In her solo debut exhibition, Asja Jung teasingly conspires with the animal to render human authority ridiculous. Her paintings of humanoid apes in heavily ornate environments present a meeting of human and animal wherein it is hard to establish what is happening. The figures appear strangers to their surroundings. Their own bodies are reminiscent of Simon Dykes’ character in Will Self’s novel “Great Apes” – a primatomorphoised protagonist who struggles with the horrifying delusion that he is really a human trapped in a chimp’s body. This discomfort can be interpreted as menacing or suggest a playful exchange between the human and animal.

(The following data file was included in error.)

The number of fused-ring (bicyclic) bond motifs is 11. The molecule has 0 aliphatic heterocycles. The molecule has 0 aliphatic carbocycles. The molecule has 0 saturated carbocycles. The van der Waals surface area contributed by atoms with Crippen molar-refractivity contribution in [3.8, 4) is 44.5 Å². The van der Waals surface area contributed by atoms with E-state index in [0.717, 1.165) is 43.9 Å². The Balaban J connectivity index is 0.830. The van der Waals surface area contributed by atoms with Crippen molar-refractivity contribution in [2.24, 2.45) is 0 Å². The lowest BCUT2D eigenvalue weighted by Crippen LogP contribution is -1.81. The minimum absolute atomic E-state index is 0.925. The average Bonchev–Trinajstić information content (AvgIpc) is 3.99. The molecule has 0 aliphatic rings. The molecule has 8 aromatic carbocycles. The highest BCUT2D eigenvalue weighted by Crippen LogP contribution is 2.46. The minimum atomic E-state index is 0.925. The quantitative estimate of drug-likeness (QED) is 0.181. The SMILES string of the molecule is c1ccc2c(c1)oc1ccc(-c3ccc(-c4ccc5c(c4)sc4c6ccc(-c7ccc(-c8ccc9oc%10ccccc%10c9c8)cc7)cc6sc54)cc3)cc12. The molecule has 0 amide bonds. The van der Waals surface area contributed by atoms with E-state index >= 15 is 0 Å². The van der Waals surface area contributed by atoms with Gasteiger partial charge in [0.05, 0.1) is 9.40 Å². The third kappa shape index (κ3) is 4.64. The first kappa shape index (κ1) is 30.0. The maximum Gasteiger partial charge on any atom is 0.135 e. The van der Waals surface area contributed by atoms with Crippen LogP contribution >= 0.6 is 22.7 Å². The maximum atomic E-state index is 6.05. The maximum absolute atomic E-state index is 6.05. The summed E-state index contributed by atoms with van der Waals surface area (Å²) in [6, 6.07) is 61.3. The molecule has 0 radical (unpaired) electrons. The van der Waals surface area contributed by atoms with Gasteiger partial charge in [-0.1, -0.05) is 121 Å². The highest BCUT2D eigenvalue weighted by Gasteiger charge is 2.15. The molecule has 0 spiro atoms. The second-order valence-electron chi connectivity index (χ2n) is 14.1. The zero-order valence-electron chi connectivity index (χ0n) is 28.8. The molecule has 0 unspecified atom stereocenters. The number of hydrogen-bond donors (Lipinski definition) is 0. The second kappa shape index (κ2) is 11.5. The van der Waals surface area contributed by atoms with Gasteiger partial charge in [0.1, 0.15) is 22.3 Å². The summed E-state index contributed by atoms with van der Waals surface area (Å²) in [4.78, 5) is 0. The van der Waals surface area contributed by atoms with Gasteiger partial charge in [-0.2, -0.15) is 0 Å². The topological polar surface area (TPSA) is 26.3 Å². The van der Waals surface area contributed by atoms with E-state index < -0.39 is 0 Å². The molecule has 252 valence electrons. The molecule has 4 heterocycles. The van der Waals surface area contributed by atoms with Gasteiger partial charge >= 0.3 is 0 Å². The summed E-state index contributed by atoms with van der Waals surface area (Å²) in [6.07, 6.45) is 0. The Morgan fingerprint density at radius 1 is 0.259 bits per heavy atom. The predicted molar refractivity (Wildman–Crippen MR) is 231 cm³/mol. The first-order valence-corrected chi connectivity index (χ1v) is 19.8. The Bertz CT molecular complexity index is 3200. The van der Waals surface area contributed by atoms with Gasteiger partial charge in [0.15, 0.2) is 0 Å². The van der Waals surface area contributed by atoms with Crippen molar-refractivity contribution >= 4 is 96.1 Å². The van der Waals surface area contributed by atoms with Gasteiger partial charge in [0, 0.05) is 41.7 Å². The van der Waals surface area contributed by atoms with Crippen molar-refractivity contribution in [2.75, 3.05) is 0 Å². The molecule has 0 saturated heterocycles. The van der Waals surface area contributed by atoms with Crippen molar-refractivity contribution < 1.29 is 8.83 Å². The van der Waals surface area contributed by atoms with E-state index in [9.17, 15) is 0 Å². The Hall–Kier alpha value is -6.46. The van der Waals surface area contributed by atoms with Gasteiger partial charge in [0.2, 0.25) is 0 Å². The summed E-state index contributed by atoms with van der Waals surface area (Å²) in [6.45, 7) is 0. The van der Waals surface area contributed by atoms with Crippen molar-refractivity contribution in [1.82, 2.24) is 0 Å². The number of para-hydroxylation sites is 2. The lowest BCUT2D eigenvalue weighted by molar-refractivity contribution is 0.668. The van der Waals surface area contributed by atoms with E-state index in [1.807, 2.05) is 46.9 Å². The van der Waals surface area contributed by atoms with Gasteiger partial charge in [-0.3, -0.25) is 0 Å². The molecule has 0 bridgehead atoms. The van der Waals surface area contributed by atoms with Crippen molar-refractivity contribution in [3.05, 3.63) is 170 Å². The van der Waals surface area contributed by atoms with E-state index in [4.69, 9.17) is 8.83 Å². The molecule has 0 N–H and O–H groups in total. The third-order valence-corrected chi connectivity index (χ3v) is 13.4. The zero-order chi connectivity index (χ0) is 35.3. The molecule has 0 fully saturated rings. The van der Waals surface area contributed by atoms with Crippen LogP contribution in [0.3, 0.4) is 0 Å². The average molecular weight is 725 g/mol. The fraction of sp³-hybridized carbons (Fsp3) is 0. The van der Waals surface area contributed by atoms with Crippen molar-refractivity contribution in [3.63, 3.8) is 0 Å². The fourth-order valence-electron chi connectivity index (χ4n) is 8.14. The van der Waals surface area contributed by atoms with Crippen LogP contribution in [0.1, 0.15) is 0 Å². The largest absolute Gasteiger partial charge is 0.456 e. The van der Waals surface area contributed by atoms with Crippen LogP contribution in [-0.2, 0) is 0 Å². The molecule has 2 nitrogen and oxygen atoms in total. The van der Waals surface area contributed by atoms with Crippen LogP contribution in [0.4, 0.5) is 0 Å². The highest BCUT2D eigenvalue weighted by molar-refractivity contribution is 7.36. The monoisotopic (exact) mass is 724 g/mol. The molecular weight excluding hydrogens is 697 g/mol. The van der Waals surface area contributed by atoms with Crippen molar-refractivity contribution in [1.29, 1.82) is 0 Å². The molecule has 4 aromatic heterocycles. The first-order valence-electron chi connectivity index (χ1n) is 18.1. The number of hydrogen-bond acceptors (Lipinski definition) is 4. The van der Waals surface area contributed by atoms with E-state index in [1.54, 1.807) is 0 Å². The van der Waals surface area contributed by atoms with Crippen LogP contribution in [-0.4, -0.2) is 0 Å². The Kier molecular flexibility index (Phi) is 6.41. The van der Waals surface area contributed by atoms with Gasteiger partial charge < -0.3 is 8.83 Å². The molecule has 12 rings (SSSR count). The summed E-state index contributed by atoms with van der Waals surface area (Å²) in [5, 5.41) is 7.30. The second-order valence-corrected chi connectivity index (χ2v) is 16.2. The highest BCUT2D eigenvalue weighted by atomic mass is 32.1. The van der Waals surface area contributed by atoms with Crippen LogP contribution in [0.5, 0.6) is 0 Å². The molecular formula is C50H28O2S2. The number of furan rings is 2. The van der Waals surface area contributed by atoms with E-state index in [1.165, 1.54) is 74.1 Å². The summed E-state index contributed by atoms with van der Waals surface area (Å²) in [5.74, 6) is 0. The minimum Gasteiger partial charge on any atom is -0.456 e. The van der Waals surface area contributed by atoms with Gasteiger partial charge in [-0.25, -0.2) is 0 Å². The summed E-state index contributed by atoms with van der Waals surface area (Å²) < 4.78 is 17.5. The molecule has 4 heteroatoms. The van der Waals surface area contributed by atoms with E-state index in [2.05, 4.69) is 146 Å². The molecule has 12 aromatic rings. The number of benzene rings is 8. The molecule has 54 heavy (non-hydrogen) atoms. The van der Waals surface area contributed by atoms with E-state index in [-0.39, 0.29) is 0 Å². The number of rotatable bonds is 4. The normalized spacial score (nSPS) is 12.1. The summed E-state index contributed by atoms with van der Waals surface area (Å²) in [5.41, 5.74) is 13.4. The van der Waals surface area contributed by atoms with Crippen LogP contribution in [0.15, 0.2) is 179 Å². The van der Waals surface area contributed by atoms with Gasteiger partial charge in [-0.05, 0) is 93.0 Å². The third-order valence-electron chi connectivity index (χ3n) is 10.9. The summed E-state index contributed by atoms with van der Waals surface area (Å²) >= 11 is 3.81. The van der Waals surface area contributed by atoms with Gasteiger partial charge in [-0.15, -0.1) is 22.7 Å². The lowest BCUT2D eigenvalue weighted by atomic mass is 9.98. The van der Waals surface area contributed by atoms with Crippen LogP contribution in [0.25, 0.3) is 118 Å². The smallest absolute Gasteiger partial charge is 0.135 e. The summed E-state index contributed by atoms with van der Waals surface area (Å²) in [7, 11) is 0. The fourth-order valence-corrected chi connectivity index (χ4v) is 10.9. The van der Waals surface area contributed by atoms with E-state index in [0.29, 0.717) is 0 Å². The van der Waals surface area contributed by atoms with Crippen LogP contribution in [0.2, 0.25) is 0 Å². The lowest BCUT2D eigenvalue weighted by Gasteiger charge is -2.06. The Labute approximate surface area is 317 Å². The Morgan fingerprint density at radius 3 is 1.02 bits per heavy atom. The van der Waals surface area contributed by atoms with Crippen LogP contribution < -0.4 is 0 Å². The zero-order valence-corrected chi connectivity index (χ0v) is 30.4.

Jung places the particular importance of “the look” of an animal’s eyes by skillfully interpreting the troubling or even accusatory power of the animal gaze.
THE PROPER ANIMAL Black & White Gallery // Chelsea is proud to present The Proper Animal – the spring’08 season-long multidisciplinary program comprised of three successive solo exhibitions. All three participating artists utilize highly original and sometimes disturbing animal iconography which inevitably brings ethical considerations into play. The program title addresses complex issues of animal propriety in the context of human-animal power relations. Whether each artist operates in an intuitive, sub-ethical way focusing on form rather than meaning remains an open question.